By  on January 12, 2005

What’s next? What’s new? What technology trends are taking shape in your world that others may not yet have keyed in on? When WWD put this open-ended question to six senior technology executives, their responses were, well, all over the place — from radio frequency identification (RFID) to customer relationship management.

Ron Ehlers, senior vice president and chief information officer, Pacific Sunwear of California:
“We are at the very beginning stages of developing an online store for our d.e.m.o business, which is our hip-hop concept. We view our online business to be as much of a marketing vehicle as it is another channel of distribution, and that is important to our growth. The question is what do we need to do with existing systems to support that business, and what do we need to do to our hardware to support the growth we have planned, as far as capacity?”
Technologies to watch: Secure wireless communications.

Peter Burrows, svp, cio, Reebok International:
“The pendulum is swinging back to centralization of infrastructure and that requires your infrastructure to be much more robust. It can never go down. In a distributed [computing] world, you had none of your eggs in the same basket from an infrastructure standpoint. Now, you’ve got all your eggs going back into one basket. Every day we live with threats — people are going to hack us, steal things, break things. There is always the threat that something is going to attack your infrastructure. It is becoming a much more complex place for the person running systems for the company.”
Technologies to watch: High-speed connectivity to stores; customer relationship management; computing on demand; point of sale.

Phillip Maxwell, svp, cio, Neiman Marcus Group:
“A challenge is pinpointing the solution that really solves a problem and that requires a lot of analysis of the supposed ‘solutions’ that are out there. To be a good cio is to align yourself with the business, figure out what they need, come up with solutions and deliver against them. It’s more important [now] because people are watching their spending and more things are moving faster, so it’s even more critical to be in tune with where the business wants to go.”
Technologies to watch: Customer data management/data mining tools; RFID.Paul McFarren, svp, cio, United Retail Group:
“Collaboration — absolutely across the enterprise. This is where the next generation of efficiency will come from, breaking down the organizational barriers through integration technology. Clearly, business processes will have to change as well. Many executives on the business side can be territorial, though. It is hard to walk up to a gmm and say, ‘You know what? A lot of the functions in your world are having a dramatic effect across the hall. Perhaps we should look at the nature of the relationship between your organization and theirs.’ This is hard for people.”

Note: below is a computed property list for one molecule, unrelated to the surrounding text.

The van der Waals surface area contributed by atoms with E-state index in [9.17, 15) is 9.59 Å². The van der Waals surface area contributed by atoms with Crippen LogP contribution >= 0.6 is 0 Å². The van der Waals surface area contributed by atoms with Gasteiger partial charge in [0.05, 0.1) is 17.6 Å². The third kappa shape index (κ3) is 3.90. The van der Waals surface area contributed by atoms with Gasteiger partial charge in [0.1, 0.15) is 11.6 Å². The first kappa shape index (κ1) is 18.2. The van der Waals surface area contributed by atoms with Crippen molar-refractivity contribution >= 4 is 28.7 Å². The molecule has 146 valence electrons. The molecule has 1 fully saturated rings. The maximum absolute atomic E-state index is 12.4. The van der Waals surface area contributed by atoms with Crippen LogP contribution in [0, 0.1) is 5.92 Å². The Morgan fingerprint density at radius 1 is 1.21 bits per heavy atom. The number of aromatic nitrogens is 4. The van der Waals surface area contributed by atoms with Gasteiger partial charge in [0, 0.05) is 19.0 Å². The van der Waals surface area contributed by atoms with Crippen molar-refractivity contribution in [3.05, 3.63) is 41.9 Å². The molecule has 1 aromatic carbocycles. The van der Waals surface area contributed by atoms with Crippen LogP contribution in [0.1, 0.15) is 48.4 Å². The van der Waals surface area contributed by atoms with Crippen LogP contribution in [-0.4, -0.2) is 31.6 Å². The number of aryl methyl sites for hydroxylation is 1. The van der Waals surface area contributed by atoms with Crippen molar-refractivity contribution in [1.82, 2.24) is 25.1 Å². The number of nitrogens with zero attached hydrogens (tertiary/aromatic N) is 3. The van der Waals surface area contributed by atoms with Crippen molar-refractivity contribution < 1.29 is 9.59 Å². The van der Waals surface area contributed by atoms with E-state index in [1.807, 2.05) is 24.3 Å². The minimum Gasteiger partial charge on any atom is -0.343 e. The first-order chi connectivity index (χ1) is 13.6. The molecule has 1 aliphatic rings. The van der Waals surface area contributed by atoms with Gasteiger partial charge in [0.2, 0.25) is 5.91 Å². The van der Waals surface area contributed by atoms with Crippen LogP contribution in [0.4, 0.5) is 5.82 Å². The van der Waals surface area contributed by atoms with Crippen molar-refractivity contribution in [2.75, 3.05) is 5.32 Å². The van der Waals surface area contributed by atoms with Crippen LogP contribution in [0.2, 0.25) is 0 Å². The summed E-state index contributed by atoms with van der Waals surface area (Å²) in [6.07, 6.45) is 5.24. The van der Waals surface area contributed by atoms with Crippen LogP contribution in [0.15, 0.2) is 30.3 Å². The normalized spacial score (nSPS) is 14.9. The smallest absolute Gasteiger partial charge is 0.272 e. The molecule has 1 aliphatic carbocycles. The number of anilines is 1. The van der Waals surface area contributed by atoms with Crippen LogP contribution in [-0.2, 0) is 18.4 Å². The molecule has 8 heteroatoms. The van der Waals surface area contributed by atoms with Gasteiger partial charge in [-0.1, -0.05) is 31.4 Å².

Technologies to watch: Integrated design tools; optimization software; customer relationship management.

Michael Stanek, chief financial officer, Northern Group Retail:
“I think retail cfo’s are starting to understand technology better and both sides [financial and IT] are starting to understand value drivers. [However] I see projects crumble because IT does not want to take on a new project. My thought is: If you think it will add significant value to the bottom line, and you are the financial officer of the company, how can you accept that answer?”
Technologies to watch: Assortment planning software; RFID; solutions to optimize store labor.

Jeffrey Orton, cio, vp, logistics, Wilsons The Leather Experts:
“The extended enterprise. Collaborative processes, believe it or not, are the big deal. When you partner with another company, you open the kimono and figure out what each company’s strength is for a process and you figure out how to make that more effective. I really see that working. It just takes a lot of effort. It’s hard because you are dealing with people. We are a funny group, people.”
Technologies to watch: Web services; assortment planning.

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